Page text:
Bacteriophage Defense Systems and Strategies for Streptococcus thermophilus

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dc.contributor.advisor ROBERT M. KELLY, Committee Member en_US
dc.contributor.advisor TODD R. KLAENHAMMER, Committee Chair en_US
dc.contributor.advisor DAHLIA M. NIELSEN, Committee Member en_US
dc.contributor.advisor ERIC S. MILLER, Committee Member en_US Sturino, Joseph Miland en_US 2010-04-02T19:07:15Z 2010-04-02T19:07:15Z 2004-12-15 en_US
dc.identifier.other etd-12152003-034319 en_US
dc.description.abstract The genomes of six Streptococcus thermophilus bacteriophages were compared to identify genes that could be targeted by engineered phage defense systems with potentially widespread efficacy. The genes associated with the S. thermophilus phage Sfi21-prototype genome replication module, including a putative primase and a putative helicase, were found to be among the best candidates due to their frequency of distribution in industrial phage isolates, striking sequence conservation between independent isolates, and intrinsic strategic importance in early phage development. Fourteen antisense RNA cassettes targeting the phage k3-derived helicase (hel3) or primase (pri3) genes were expressed in S. thermophilus NCK1125. These constructs consistently reduced the efficiency of plaquing (EOP) of phage k3 to between 5 x 10-1 and 2.0 x 10-3 depending on the (i) gene targeted and (ii) region of the gene that was targeted. The largest antisense RNAs were generally found to confer the largest reductions in EOP, however shorter antisense RNAs designed to the 5' region of the gene retained much of the inhibitory function, especially if they contained sequences complementary to the ribosome binding site. Expression of antisense RNAs correlated with decreased levels of phage encoded primase transcripts, likely due to increased degradation of the dsRNA complex. This, in turn, correlated with diminished phage genome replication and aborted phage development. In a separate study, invariant and highly conserved amino acids within a primase consensus sequence were targeted by site-specific mutation within the S. thermophilus phage k3-encoded putative primase. PCR products containing the desired mutation(s) were cloned and expressed in S. thermophilus NCK1125. The majority of the examined constructs remained sensitive to phage k3, however four constructs conferred strong phage resistance to the bacterial host. The mutated residues resided within a putative ATPase/helicase domain suspected to be critical for primase function in vivo. The co-expression in trans of the K238(A/T) or RR340-341AA mutant proteins suppressed the function of the native, phage-encoded primase protein in a dominant negative fashion via a proposed subunit poisoning mechanism. According to this model, the plasmid-encoded mutant primase subunits are structurally intact and form stable interactions with the native, phage-encoded primase subunits, thus inhibiting their activity. These constructs completely inhibited phage genome synthesis and reduced the efficiencies of plaquing more that nine log cycles. Given the magnitude of the resistance conferred, it was concluded that the putative primase is essential for genome replication in S. thermophilus Sfi21-type phages. Further, it was also clear that host-encoded factors were unable to complement the resultant deficiency. Amber mutations introduced upstream of the transdominant RR340-341AA and K238(A/T) mutations restored phage genome replication and phage sensitivity of the host, indicating that translation was required to confer phage resistance. Residues within a critical oligomerization domain were also identified through genetic analysis. Introduction of an E437A mutation downstream of the transdominant K238T mutation completely suppressed phage resistance, indicating that the E437A mutation precluded the association of the mutant and native subunits. To our knowledge, this is the first use of subunit poisoning to inhibit phage replication in the lactic acid bacteria. en_US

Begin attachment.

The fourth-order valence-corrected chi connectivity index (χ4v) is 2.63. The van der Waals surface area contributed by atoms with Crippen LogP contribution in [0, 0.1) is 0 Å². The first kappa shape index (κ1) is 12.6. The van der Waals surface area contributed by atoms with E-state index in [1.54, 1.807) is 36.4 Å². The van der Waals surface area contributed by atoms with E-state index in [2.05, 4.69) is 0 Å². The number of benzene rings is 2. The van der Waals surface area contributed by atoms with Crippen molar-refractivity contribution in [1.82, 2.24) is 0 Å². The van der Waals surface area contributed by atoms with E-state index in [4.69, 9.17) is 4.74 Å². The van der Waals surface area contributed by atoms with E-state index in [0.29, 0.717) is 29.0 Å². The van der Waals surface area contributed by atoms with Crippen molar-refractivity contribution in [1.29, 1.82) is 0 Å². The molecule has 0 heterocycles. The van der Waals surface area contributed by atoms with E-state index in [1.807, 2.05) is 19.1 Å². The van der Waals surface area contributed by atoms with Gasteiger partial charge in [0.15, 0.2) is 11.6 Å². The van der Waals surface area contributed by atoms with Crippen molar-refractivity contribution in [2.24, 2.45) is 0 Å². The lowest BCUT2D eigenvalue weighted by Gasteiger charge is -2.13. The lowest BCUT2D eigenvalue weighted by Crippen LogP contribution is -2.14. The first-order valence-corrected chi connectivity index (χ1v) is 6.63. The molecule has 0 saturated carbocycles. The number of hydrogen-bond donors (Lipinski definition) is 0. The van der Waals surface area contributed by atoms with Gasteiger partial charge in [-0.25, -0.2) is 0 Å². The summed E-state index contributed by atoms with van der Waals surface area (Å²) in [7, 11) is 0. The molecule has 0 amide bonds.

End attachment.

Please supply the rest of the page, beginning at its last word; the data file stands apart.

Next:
dc.rights I hereby certify that, if appropriate, I have obtained and attached hereto a written permission statement from the owner(s) of each third party copyrighted matter to be included in my thesis, dissertation, or project report, allowing distribution as specified below. I certify that the version I submitted is the same as that approved by my advisory committee. I hereby grant to NC State University or its agents the non-exclusive license to archive and make accessible, under the conditions specified below, my thesis, dissertation, or project report in whole or in part in all forms of media, now or hereafter known. I retain all other ownership rights to the copyright of the thesis, dissertation or project report. I also retain the right to use in future works (such as articles or books) all or part of this thesis, dissertation, or project report. en_US
dc.subject genomics en_US
dc.subject streptococcus thermophilus en_US
dc.subject bacteriophage en_US
dc.subject phage-encoded resistance en_US
dc.subject subunit poisoning en_US
dc.subject antisense RNA en_US
dc.subject lactic acid bacteria en_US
dc.title Bacteriophage Defense Systems and Strategies for Streptococcus thermophilus en_US PhD en_US dissertation en_US Functional Genomics en_US

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